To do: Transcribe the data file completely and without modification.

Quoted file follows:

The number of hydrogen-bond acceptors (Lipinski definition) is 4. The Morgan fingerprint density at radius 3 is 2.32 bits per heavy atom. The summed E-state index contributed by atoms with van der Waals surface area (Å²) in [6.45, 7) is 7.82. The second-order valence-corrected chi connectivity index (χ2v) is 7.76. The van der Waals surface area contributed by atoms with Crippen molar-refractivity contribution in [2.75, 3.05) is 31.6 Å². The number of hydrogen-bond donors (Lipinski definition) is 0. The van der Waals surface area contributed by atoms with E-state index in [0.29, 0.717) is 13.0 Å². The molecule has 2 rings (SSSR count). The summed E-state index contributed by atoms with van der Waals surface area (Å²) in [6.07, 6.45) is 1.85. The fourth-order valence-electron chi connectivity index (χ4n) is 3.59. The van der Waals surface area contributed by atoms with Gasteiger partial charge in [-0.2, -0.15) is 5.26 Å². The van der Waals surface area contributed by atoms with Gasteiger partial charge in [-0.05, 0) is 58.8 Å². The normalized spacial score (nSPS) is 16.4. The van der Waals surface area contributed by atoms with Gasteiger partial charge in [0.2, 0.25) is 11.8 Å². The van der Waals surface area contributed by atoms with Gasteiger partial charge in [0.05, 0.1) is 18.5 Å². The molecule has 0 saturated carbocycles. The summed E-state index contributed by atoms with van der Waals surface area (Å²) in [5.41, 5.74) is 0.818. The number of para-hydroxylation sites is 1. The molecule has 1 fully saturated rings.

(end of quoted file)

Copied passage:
The number of hydrogen-bond acceptors (Lipinski definition) is 4. The Morgan fingerprint density at radius 3 is 2.32 bits per heavy atom. The summed E-state index contributed by atoms with van der Waals surface area (Å²) in [6.45, 7) is 7.82. The second-order valence-corrected chi connectivity index (χ2v) is 7.76. The van der Waals surface area contributed by atoms with Crippen molar-refractivity contribution in [2.75, 3.05) is 31.6 Å². The number of hydrogen-bond donors (Lipinski definition) is 0. The van der Waals surface area contributed by atoms with E-state index in [0.29, 0.717) is 13.0 Å². The molecule has 2 rings (SSSR count). The summed E-state index contributed by atoms with van der Waals surface area (Å²) in [6.07, 6.45) is 1.85. The fourth-order valence-electron chi connectivity index (χ4n) is 3.59. The van der Waals surface area contributed by atoms with Gasteiger partial charge in [-0.2, -0.15) is 5.26 Å². The van der Waals surface area contributed by atoms with Gasteiger partial charge in [-0.05, 0) is 58.8 Å². The normalized spacial score (nSPS) is 16.4. The van der Waals surface area contributed by atoms with Gasteiger partial charge in [0.2, 0.25) is 11.8 Å². The van der Waals surface area contributed by atoms with Gasteiger partial charge in [0.05, 0.1) is 18.5 Å². The molecule has 0 saturated carbocycles. The summed E-state index contributed by atoms with van der Waals surface area (Å²) in [5.41, 5.74) is 0.818. The number of para-hydroxylation sites is 1. The molecule has 1 fully saturated rings.